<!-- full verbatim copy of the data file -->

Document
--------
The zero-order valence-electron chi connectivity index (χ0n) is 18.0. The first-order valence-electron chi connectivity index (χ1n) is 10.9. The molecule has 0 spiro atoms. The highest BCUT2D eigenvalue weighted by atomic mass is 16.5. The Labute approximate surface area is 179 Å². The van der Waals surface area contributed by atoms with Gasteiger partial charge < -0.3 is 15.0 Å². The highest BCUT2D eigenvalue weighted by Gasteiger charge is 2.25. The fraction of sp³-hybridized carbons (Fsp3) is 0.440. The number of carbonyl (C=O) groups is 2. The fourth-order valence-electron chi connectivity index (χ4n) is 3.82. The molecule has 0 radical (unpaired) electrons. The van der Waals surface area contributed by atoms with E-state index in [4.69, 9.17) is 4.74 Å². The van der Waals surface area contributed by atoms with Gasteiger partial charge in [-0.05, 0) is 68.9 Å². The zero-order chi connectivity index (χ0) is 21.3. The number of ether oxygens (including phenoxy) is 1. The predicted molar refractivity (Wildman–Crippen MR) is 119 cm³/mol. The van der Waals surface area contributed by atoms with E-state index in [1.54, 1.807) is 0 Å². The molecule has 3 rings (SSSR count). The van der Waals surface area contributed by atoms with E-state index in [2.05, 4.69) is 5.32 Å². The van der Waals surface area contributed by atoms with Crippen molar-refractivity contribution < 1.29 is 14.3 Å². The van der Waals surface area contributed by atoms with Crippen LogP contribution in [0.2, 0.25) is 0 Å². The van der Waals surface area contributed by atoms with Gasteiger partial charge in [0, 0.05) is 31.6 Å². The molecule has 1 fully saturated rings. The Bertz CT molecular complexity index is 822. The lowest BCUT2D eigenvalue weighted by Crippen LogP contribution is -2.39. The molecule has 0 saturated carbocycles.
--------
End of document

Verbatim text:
The zero-order valence-electron chi connectivity index (χ0n) is 18.0. The first-order valence-electron chi connectivity index (χ1n) is 10.9. The molecule has 0 spiro atoms. The highest BCUT2D eigenvalue weighted by atomic mass is 16.5. The Labute approximate surface area is 179 Å². The van der Waals surface area contributed by atoms with Gasteiger partial charge < -0.3 is 15.0 Å². The highest BCUT2D eigenvalue weighted by Gasteiger charge is 2.25. The fraction of sp³-hybridized carbons (Fsp3) is 0.440. The number of carbonyl (C=O) groups is 2. The fourth-order valence-electron chi connectivity index (χ4n) is 3.82. The molecule has 0 radical (unpaired) electrons. The van der Waals surface area contributed by atoms with E-state index in [4.69, 9.17) is 4.74 Å². The van der Waals surface area contributed by atoms with Gasteiger partial charge in [-0.05, 0) is 68.9 Å². The zero-order chi connectivity index (χ0) is 21.3. The number of ether oxygens (including phenoxy) is 1. The predicted molar refractivity (Wildman–Crippen MR) is 119 cm³/mol. The van der Waals surface area contributed by atoms with E-state index in [1.54, 1.807) is 0 Å². The molecule has 3 rings (SSSR count). The van der Waals surface area contributed by atoms with E-state index in [2.05, 4.69) is 5.32 Å². The van der Waals surface area contributed by atoms with Crippen molar-refractivity contribution < 1.29 is 14.3 Å². The van der Waals surface area contributed by atoms with Crippen LogP contribution in [0.2, 0.25) is 0 Å². The van der Waals surface area contributed by atoms with Gasteiger partial charge in [0, 0.05) is 31.6 Å². The molecule has 1 fully saturated rings. The Bertz CT molecular complexity index is 822. The lowest BCUT2D eigenvalue weighted by Crippen LogP contribution is -2.39. The molecule has 0 saturated carbocycles.